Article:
But that's precisely where cultural revolutionaries come in to fill the void. It's odd to have to say this, but many of the most intelligent and sophisticated people -- because they are genrally subject to the most indoctrination -- don't know why it is preferable for a child to have a mother and father, or why full time daycare is damaging, or why a child needs a mother at home. To be liberated from reality is not liberation. Nor is it exactly slavery, in that no outside agency is compelling it.

Then what is it? I would call it rebellion, in that the rebel is always inwardly attached to the object of rebellion. And it isn't always pathological.

Take, for example, the normal rebellion of adolescence, when the child needs to distance himself from the parents in order to discover and forge his own identity. Obviously he can't just be an extension of the parents, but must become who he is. It is important for parents to "play along" with this rebellion in helpful ways. It may seem as if it's a different parental task, but it is actually the same task with a different developmental need.

For example, my son has had very different needs at two weeks, six months, three years, and seven years. Perhaps the biggest job of a parent is to be the object the child needs at this or that age, in order to cope with the specific developmental hurdle before him. It doesn't mean you're being "phony." Rather, you're always completely present with you're child, at least if you're a good and conscientious parent. They know when you're faking.

Which is precisely why it can be so taxing. I am in awe of my wife's ability to be "present" for my son over these past seven years. It isn't easy, especially for an interpersonally demanding child who craves human contact. She had another career before motherhood, and it would be easy enough to do that instead.

But not really, because if she did, I think she'd die of empathy. Plus, I'd no longer have a slave to oppress.

Thursday, June 07, 2012

Revisionist Ontology: Seeing and Being Like a State

It occurs to me that the revisionist history -- and journalism -- of the left has a deeper purpose than to just indoctrinate, miseducate, and misdirect.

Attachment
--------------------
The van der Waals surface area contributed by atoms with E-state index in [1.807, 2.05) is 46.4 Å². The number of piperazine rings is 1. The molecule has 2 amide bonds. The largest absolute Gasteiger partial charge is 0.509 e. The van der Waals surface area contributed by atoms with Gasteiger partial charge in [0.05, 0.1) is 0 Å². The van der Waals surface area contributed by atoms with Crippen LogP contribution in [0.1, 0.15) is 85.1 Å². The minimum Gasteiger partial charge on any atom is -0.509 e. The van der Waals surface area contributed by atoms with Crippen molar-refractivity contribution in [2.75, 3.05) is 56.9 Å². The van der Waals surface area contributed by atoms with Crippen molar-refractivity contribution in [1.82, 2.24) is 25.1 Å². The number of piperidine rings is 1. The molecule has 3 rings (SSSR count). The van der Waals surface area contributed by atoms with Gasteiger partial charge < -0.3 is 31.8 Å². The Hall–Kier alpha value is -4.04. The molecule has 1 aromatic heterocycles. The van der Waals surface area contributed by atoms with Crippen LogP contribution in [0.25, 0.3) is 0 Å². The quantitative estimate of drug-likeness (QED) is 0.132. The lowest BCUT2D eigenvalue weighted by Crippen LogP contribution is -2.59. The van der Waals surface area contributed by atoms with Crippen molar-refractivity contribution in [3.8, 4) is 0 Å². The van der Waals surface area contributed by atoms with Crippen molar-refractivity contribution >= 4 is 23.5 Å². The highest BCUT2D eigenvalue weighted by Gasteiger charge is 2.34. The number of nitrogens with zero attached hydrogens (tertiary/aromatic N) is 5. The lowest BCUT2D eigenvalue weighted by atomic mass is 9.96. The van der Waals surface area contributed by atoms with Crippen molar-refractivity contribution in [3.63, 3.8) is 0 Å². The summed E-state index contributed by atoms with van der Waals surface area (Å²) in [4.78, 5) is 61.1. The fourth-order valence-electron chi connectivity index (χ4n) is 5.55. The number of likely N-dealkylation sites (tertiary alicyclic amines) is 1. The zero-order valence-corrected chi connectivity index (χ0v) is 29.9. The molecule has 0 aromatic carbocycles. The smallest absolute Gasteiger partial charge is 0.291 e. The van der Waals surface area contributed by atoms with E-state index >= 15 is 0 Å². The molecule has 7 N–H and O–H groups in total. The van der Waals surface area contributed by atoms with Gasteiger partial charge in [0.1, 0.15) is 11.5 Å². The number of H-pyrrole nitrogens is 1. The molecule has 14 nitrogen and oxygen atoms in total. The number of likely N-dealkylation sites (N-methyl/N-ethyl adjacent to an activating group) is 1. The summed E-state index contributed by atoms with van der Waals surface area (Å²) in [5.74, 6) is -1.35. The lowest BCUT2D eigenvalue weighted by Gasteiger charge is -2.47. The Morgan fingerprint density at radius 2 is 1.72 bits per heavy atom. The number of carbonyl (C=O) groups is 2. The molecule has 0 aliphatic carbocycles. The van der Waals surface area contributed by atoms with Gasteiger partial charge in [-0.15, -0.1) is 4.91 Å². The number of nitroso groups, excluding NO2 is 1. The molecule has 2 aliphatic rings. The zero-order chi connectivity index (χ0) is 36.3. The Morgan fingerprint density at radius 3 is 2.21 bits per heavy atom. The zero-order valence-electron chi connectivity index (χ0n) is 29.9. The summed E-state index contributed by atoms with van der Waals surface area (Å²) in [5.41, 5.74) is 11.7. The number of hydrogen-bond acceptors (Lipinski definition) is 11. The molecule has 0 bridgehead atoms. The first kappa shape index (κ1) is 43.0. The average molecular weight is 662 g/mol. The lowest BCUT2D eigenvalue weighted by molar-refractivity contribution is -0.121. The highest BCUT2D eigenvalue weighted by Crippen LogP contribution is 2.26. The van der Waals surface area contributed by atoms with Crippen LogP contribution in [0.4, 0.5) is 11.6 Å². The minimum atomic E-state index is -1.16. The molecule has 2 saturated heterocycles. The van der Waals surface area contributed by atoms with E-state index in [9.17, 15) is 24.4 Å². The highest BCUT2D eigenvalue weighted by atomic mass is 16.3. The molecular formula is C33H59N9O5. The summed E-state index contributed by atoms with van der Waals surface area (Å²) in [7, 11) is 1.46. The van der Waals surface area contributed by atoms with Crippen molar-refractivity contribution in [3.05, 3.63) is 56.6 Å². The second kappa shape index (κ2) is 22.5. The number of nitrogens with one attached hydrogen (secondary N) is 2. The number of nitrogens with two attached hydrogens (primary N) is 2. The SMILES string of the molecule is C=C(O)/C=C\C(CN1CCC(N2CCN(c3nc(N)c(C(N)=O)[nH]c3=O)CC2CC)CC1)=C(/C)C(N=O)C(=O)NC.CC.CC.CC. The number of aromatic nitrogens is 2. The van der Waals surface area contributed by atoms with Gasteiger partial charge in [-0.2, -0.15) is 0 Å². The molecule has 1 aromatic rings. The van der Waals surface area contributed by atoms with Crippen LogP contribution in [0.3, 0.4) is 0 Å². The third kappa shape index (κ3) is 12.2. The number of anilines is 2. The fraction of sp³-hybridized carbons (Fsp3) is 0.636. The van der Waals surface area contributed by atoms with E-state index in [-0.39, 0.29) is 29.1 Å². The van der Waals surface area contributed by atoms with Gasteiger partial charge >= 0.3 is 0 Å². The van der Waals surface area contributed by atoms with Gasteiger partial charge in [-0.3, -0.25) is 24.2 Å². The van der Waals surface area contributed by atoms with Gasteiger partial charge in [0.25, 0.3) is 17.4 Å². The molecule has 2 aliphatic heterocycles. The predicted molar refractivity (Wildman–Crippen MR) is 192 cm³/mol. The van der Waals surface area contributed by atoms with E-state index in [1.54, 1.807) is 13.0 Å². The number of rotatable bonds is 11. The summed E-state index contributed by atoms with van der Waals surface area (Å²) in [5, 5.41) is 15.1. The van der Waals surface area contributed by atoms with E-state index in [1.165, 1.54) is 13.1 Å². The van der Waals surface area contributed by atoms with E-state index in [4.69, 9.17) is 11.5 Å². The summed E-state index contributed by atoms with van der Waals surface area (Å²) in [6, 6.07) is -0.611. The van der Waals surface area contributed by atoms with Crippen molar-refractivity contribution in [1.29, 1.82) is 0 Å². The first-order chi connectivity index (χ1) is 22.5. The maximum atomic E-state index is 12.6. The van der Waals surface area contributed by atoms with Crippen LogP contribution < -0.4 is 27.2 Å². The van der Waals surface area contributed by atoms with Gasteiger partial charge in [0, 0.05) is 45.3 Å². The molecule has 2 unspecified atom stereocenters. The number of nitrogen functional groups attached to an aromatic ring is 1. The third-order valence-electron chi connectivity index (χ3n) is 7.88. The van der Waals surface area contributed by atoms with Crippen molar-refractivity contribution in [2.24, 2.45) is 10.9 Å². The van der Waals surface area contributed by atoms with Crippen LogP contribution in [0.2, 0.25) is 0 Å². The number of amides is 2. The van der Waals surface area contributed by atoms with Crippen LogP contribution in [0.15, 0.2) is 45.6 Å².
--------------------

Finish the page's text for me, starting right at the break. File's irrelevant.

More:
This is probably just another way of affirming the obvious, but the ultimate purpose is and must be to alter reality -- or at least the perception thereof. In a desiccated post-Kantian mindscape, the two -- perception and reality -- amount to the same thing anyway: you see what you believe.

Hence, for example, the left's absurd attempt to spin the Wisconsin election results as a great victory for Dear Leader. Does anyone not see through this?

Yes, as a matter of fact, there are millions who don't see through it, which means that there must be some kind of self-imposed screen which the recipient places over reality, and which prevents them from penetrating beyond the plane of spoon-fed appearances.

I am quite sure that the people at the top who come up with these preposterous talking points cannot possibly believe them. They're way too clever for that.

For example, I find it hard to believe that the people responsible for the manipulation of the Trayvon Martin case can be unaware of the reality. And yet, the false narrative continues to be successfully propagated despite the reality. This can only happen because the people at the bottom -- the manipulated -- refuse to believe and even see any fact that contradicts the narrative.

Similarly, people such as our longtime cyberstalker and left-wing errand boy, William Yelverton, seem to sincerely believe the spin. They are the shock troops -- or tools -- whose task it is to assimilate and propagate the meme. But in order to be truly effective, they must be swaddled in spin from the earliest age, and then for the remainder of their lives. The fruity isn't just spin-deep, but goes all the way to the bone.

In the overall scam of things, it seems to me that the cynics at the top are actually less dangerous than the rubes at the bottom. Take Clinton, for example. He is the very archetype of the cynical and disingenuous manipulator, and yet, people seem to enjoy being manipulated by his genial mendacity. While the hypnotized never lie, the hypnotists surely do. And there are millions more hypnotized than hypnotists.